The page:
From his work on The Office we already know B.J. Novak is funny, and we had a great time reading his book, One More Thingearlier this year. It was when he came to our office for that book that I met Novak and he told me about the children's book he had coming out at the end of September. A picture book format but with no pictures. Huh.
When The Book With No Pictures came in I took it home right away, read it to my seven-year-old and we both cracked up. This is one of those rare children's books that, as a parent, I'm willing to read over-and-ove--and believe me, I've been asked to do exactly that. Loads of fun for kids and adults, Novak proves that even in children's books, words can do all the heavy lifting.
When I was a very little kid, I was lucky enough to experience the joy and connection of having my parents read books to me. I found myself drawn above all else to humor, and especially the sense of controlled rebellion that humor always represented in books by my most beloved authors"”Dr. Seuss, Shel Silverstein, and Roald Dahl, to name a few favorites. The world they presented had clear rules and expectations; and when those rules and expectations were bent and broken, the results were exciting, interesting, funny.
Last year, as I waited for my first book, One More Thing, to be published, I would often spend time with my friends and cousins who were starting to have kids. My role in connecting to these kids was always to ask which books he or she would like me to read.
My best friend has a very young and rambunctious son named Bruce. One day when I was visiting, Bruce picked up a book and held it out to me with an insistent expression that I read him whatever was inside, and something occurred to me. This is funny, I thought. Even though I'm the one who can read, and I'm the adult"”he's in control of me, because he's choosing the book, and the book is in charge. This was basically a little two-year-old producer handing me a script. And it occurred to me that any kid who hands you a book is essentially the producer of that evening's entertainment, a tiny Harvey Weinstein telling you, "Here's what you'll be performing tonight. These are your lines, stick to the script; and I may ask you to do it a second time." The kid was in charge because the book had the power, and the kid had the book. That was funny to me. And I thought, you know who would really find this funny? The kid.
The idea started as simply as that: If a book is a script that a grownup is being asked to recite, what script would be the funniest one for a kid to hear? As I thought more about this idea, and looked back at my favorite books from childhood from the point of view of someone who had written comedy for adults but not yet for kids, I realized a second necessary function in comedic children's books that is not present in comedy for adults. Comedy for adults takes the rules of the world for granted - and then twists them. The world has already provided the set-up; all that the humor really needs to provide is a punchline. But comedy for the youngest children needs to accomplish a second purpose, to It needs to somehow introduce kids to both the setup and the punchline. In an Amelia Bedelia book, a child may need to be introduced to the idea that words can have double meanings; in Dr. Seuss books, there is an established sense of order that it would be particularly funny to disrupt.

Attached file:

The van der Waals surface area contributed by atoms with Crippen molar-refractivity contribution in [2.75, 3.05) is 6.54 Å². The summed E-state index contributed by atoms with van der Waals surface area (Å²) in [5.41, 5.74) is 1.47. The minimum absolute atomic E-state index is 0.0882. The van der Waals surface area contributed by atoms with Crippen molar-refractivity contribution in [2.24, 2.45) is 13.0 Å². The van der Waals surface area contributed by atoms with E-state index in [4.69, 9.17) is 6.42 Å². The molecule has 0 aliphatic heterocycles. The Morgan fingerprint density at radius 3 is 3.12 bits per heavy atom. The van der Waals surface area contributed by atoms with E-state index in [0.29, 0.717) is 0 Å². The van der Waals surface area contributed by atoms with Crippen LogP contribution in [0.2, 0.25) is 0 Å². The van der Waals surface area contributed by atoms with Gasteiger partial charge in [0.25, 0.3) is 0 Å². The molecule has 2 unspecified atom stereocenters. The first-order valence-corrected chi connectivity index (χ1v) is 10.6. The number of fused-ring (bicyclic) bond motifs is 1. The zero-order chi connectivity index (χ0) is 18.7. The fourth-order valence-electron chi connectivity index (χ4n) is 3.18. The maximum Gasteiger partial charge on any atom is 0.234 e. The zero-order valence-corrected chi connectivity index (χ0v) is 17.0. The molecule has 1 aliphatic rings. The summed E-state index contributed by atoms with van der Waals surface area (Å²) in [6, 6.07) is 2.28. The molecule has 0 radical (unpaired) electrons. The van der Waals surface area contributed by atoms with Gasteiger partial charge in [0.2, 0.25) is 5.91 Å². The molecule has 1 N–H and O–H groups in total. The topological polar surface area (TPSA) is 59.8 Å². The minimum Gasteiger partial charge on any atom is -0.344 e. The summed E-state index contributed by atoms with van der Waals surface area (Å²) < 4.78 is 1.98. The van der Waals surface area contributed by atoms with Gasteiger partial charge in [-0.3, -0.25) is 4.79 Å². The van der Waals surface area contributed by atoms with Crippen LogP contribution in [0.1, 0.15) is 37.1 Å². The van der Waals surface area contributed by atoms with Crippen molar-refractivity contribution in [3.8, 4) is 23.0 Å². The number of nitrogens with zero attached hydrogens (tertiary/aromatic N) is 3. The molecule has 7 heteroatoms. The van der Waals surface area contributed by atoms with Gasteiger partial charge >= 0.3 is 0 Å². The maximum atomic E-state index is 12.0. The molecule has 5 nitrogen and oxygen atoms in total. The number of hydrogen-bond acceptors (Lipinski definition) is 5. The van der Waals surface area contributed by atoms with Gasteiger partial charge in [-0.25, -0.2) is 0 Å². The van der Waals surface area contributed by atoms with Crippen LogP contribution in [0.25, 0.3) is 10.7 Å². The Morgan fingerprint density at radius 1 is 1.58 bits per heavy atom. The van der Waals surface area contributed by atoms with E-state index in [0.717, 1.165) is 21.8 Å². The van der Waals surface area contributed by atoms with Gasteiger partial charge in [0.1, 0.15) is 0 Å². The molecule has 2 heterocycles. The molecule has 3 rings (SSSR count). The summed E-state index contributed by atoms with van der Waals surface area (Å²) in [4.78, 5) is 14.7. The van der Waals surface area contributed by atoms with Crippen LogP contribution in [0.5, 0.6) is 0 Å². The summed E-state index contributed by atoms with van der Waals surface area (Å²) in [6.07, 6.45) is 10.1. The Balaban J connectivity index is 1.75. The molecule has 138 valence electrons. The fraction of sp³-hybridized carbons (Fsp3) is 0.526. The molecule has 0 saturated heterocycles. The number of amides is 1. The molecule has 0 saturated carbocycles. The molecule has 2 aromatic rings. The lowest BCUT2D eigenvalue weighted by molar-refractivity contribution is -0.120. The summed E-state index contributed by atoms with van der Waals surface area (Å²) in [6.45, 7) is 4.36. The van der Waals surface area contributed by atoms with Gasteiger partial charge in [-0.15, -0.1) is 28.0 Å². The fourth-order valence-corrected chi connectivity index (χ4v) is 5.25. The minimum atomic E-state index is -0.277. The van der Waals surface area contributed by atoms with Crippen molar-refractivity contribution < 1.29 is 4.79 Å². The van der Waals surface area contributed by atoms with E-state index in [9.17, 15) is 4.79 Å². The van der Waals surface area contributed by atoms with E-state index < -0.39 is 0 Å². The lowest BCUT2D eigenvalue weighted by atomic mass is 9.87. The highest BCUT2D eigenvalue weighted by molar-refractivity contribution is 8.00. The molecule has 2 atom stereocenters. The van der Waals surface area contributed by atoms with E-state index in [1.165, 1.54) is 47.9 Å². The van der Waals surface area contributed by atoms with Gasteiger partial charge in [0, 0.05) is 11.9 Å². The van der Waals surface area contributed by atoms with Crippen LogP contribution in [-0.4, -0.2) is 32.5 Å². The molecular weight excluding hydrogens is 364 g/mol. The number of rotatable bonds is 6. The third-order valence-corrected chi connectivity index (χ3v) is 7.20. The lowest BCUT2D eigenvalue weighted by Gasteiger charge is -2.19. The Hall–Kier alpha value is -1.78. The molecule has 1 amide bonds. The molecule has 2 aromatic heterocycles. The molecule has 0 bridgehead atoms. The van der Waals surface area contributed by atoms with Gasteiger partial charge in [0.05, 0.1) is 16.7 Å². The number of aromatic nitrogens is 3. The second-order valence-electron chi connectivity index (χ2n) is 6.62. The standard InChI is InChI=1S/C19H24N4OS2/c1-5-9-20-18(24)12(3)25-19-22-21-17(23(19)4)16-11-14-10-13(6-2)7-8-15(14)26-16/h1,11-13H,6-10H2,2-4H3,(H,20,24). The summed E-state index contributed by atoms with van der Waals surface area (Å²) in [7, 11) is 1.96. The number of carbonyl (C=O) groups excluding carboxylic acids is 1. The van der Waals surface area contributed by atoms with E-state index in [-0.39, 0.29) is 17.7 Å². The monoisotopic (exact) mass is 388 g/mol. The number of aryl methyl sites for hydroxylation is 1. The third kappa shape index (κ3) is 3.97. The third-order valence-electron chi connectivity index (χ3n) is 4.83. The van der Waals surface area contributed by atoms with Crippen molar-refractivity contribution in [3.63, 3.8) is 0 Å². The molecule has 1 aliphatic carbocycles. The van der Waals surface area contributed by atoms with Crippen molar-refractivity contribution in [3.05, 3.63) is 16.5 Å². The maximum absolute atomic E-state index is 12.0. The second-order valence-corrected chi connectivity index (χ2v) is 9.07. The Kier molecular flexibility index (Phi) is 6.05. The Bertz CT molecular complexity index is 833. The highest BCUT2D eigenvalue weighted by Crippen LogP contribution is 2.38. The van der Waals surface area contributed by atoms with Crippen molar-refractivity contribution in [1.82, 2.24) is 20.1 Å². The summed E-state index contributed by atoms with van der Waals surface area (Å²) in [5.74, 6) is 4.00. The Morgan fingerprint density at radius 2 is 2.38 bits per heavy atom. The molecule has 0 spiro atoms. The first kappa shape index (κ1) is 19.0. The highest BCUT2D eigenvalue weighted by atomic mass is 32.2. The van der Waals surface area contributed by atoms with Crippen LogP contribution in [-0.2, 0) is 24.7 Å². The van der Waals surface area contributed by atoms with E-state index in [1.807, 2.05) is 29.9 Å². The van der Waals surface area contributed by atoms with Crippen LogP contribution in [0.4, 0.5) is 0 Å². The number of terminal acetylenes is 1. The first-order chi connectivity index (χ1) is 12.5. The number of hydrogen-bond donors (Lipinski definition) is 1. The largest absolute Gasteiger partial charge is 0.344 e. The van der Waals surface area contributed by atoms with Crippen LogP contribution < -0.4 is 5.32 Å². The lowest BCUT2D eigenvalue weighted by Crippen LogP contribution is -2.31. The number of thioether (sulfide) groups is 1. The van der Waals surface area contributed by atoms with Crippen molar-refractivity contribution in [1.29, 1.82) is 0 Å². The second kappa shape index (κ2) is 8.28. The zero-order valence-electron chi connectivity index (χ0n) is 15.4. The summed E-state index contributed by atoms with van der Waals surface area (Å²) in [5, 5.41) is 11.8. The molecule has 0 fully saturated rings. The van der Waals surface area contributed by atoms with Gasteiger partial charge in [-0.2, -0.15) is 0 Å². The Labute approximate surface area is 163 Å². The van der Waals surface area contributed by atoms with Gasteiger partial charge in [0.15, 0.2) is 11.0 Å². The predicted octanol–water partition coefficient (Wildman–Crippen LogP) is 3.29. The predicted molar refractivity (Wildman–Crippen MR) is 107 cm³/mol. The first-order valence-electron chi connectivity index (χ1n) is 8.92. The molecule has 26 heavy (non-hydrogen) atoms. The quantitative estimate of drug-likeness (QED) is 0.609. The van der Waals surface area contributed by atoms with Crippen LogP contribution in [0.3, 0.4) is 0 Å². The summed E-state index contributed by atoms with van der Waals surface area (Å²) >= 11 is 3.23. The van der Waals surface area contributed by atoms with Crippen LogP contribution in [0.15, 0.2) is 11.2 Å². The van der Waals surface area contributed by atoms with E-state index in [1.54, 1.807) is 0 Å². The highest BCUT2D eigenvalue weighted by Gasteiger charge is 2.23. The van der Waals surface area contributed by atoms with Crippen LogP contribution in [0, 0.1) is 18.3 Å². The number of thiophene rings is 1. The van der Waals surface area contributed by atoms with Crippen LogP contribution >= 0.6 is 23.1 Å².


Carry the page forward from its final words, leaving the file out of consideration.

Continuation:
This inspired me to play with the ways that a book might introduce the rules of the written word itself, leading to a comic payoff of these rules a few pages later. The fun would come from the child and book "teaming up" to make the adult say words that were purely for the enjoyment of the child. And the lesson would be that written words aren't simply captions to pictures: They are powerful on their own"”and they can always be a child's ally. To try to make this lesson even more clear, I came up with a title that I knew would inspire a child's curiosity with its sheer audacity: The Book With No Pictures.
I wrote and printed up a copy and took it around to the houses of other friends with young children and asked if I could watch them read it to their kids"”rather than read it myself "”because I wanted to be sure I had a book that worked as a reading experience for every type of parent. With each reading I made small changes to phrasings and pacings based on the grownup's reading and the child's reactions, until I could tell it inspired the same amount of laughter for everyone, but for different people in different ways. As the book got closer to publication, I focused on the design, keeping an eye out for two purposes: that the page looked beautiful and colorful to a child's eye; and that the size, spacing, and rhythmic layout of the words were so clear and simple that even the most performance-shy adult could read it easily and intuitively.
That's the story of The Book With No Pictures. I hope people enjoy it! There's no sound in the world like a child's laughter, and while there are so many things I can't do"”for instance, draw"”it would be quite an honor to know I've contributed a little more of that sound to the world.--B.J. Novak